CDV OF JAMES SIMONS, SOUTH CAROLINA SPEAKER OF THE HOUSE

$195.00

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Item Code: 1138-1602

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This image is a full-standing studio view of Simons. He wears an officiant's robe of Speaker of the South Carolina House. Image is clear with very good contrast. Plain mount in very good condition. Period ink identification along bottom edge of mount. No photographer's backmark. Pencil notes on back.

James Simons (1813-1879) of Charleston, S.C., was a lawyer, legislator, and militia general. He was speaker of the South Carolina House of Representatives when the war broke out, he was appointed by President Jefferson Davis as the first general officer of the Confederacy. As brigadier general of South Carolina Militia Fourth Infantry Brigade, he led the first attack on Fort Sumter, South Carolina, on April 12, 1861.

As a boy Simons was placed under the tutelage of Mr. McClintock, a well-known and respected teacher of Pendleton, South Carolina. Later he enrolled at the College of Charleston, but soon left and transferred to South Carolina College, now the University of South Carolina where he graduated number one in the class of 1833. He then decided to pursue a law degree and studied in the law office of Eggleston & Frost.

In 1835 he was admitted to the bar and began his law practice. In 1842 Simons was elected to represent Charleston in the House of Representative of South Carolina. By 1850 he was elected Speaker of the House succeeding J. Izard Middleton. At the time South Carolina seceded from the Union he had risen to the command of the Fourth Brigade of the State Militia.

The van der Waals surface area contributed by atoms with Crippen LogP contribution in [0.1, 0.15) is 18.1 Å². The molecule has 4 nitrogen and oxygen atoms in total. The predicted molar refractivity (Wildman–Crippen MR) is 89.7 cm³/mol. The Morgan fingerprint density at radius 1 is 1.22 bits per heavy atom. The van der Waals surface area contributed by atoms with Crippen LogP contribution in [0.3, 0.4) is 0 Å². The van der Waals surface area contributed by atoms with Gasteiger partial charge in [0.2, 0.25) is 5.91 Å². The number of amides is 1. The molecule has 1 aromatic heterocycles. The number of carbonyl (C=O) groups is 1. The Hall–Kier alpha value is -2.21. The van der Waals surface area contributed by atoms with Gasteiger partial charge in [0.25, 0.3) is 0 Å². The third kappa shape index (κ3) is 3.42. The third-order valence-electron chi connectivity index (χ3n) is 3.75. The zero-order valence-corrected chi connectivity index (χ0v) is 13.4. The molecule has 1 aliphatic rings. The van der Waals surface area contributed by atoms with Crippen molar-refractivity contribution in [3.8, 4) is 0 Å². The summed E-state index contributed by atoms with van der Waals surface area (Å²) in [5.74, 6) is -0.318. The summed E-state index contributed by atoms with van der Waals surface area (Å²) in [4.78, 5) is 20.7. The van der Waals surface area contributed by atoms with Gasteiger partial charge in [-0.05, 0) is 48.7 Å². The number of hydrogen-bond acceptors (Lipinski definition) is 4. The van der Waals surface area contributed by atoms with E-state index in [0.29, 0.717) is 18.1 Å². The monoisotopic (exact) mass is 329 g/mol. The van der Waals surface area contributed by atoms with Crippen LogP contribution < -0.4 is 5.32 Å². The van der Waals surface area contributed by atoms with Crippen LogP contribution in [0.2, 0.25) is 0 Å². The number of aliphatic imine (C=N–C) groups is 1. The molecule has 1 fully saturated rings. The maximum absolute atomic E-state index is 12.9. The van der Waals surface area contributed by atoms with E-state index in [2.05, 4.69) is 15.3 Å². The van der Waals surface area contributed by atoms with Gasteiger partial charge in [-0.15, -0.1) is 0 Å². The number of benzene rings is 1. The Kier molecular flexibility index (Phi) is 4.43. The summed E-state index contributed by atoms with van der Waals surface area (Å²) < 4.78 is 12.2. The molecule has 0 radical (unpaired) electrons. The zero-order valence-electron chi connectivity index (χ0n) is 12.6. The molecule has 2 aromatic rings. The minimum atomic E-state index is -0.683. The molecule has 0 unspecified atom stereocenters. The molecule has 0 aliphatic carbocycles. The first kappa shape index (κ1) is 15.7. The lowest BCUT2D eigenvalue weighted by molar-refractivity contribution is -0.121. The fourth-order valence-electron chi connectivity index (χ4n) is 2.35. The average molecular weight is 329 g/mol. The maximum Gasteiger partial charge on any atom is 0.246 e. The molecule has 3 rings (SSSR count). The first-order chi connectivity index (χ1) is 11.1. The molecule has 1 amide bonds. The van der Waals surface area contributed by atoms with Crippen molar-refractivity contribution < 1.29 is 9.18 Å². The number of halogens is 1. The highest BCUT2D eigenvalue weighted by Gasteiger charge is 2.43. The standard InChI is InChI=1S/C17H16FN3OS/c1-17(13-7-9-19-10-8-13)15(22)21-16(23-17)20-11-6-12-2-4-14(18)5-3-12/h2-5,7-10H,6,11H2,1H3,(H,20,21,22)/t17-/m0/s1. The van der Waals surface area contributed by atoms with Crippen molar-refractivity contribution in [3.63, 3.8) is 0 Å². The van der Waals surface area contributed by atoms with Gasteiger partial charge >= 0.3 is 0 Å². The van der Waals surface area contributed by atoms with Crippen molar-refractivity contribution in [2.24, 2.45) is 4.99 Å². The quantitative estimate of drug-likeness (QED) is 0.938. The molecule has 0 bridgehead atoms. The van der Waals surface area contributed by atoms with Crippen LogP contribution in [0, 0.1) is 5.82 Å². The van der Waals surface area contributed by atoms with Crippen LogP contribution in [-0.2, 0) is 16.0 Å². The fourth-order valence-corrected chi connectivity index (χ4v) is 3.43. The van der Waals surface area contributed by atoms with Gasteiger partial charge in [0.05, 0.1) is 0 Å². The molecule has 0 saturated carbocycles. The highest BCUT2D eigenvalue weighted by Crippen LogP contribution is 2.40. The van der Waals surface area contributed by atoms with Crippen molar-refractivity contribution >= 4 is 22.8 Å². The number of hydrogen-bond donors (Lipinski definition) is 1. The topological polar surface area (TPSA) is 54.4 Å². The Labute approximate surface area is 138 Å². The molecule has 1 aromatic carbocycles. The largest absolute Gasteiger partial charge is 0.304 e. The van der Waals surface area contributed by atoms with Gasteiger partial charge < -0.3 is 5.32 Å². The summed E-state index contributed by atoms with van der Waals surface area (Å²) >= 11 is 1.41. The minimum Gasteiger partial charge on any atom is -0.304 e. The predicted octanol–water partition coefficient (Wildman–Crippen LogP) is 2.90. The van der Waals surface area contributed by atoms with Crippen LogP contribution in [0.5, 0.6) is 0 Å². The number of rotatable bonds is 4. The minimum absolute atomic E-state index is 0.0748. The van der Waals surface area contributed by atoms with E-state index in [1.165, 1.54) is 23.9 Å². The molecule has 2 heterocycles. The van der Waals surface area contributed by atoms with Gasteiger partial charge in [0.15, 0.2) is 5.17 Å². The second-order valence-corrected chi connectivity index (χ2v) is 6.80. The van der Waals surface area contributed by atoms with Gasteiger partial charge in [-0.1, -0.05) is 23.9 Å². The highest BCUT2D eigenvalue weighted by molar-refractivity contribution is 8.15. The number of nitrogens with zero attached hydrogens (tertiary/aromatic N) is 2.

At the start of the Civil War Simons was the first general officer of the Confederacy appointed by Jefferson Davis. He was the commanding officer of the Confederate defenses at Morris Island during the first attack at Fort Sumter on April 12, 1861. General Pierre Beauregard would send a letter to Simons expressing his earnest wish that he might have the benefits of his services should he again be called upon to command Carolina troops. A difference with then Governor Pickens barred the way to longer active service befitting his rank and position, but Simons cheerfully volunteered as a private soldier in the Marion Artillery.

After the war Simons became President of the State Society of the Cincinnati as well as continuing his law profession. He died on April 26, 1879 (aged 65) and is buried in Magnolia Cemetery in Charleston, South Carolina.

This image was from the collection of the late William A. Turner.  [jet] [PH:L]

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